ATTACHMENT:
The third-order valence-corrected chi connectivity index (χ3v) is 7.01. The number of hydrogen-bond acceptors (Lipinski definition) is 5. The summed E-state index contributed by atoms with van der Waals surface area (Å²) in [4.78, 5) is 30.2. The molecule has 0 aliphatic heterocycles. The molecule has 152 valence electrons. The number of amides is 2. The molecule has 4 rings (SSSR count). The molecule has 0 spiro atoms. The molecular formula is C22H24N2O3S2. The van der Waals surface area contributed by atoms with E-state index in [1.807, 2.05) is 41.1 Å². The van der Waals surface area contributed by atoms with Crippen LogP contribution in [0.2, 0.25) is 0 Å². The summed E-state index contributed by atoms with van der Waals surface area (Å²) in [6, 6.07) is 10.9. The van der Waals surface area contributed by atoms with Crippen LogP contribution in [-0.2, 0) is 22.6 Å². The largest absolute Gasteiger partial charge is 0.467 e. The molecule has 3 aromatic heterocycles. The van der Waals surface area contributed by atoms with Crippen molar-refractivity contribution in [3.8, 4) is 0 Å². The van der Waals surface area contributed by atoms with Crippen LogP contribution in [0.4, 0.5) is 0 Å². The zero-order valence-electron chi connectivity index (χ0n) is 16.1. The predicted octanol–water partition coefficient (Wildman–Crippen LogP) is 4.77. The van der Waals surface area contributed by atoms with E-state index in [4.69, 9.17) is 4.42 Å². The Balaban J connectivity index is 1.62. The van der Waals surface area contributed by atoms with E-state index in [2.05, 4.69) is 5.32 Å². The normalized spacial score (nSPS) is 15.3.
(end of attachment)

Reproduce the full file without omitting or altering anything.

The third-order valence-corrected chi connectivity index (χ3v) is 7.01. The number of hydrogen-bond acceptors (Lipinski definition) is 5. The summed E-state index contributed by atoms with van der Waals surface area (Å²) in [4.78, 5) is 30.2. The molecule has 0 aliphatic heterocycles. The molecule has 152 valence electrons. The number of amides is 2. The molecule has 4 rings (SSSR count). The molecule has 0 spiro atoms. The molecular formula is C22H24N2O3S2. The van der Waals surface area contributed by atoms with E-state index in [1.807, 2.05) is 41.1 Å². The van der Waals surface area contributed by atoms with Crippen LogP contribution in [0.2, 0.25) is 0 Å². The summed E-state index contributed by atoms with van der Waals surface area (Å²) in [6, 6.07) is 10.9. The van der Waals surface area contributed by atoms with Crippen LogP contribution in [-0.2, 0) is 22.6 Å². The largest absolute Gasteiger partial charge is 0.467 e. The molecule has 3 aromatic heterocycles. The van der Waals surface area contributed by atoms with Crippen molar-refractivity contribution in [3.8, 4) is 0 Å². The van der Waals surface area contributed by atoms with Crippen LogP contribution in [0.4, 0.5) is 0 Å². The zero-order valence-electron chi connectivity index (χ0n) is 16.1. The predicted octanol–water partition coefficient (Wildman–Crippen LogP) is 4.77. The van der Waals surface area contributed by atoms with E-state index in [4.69, 9.17) is 4.42 Å². The Balaban J connectivity index is 1.62. The van der Waals surface area contributed by atoms with E-state index in [2.05, 4.69) is 5.32 Å². The normalized spacial score (nSPS) is 15.3.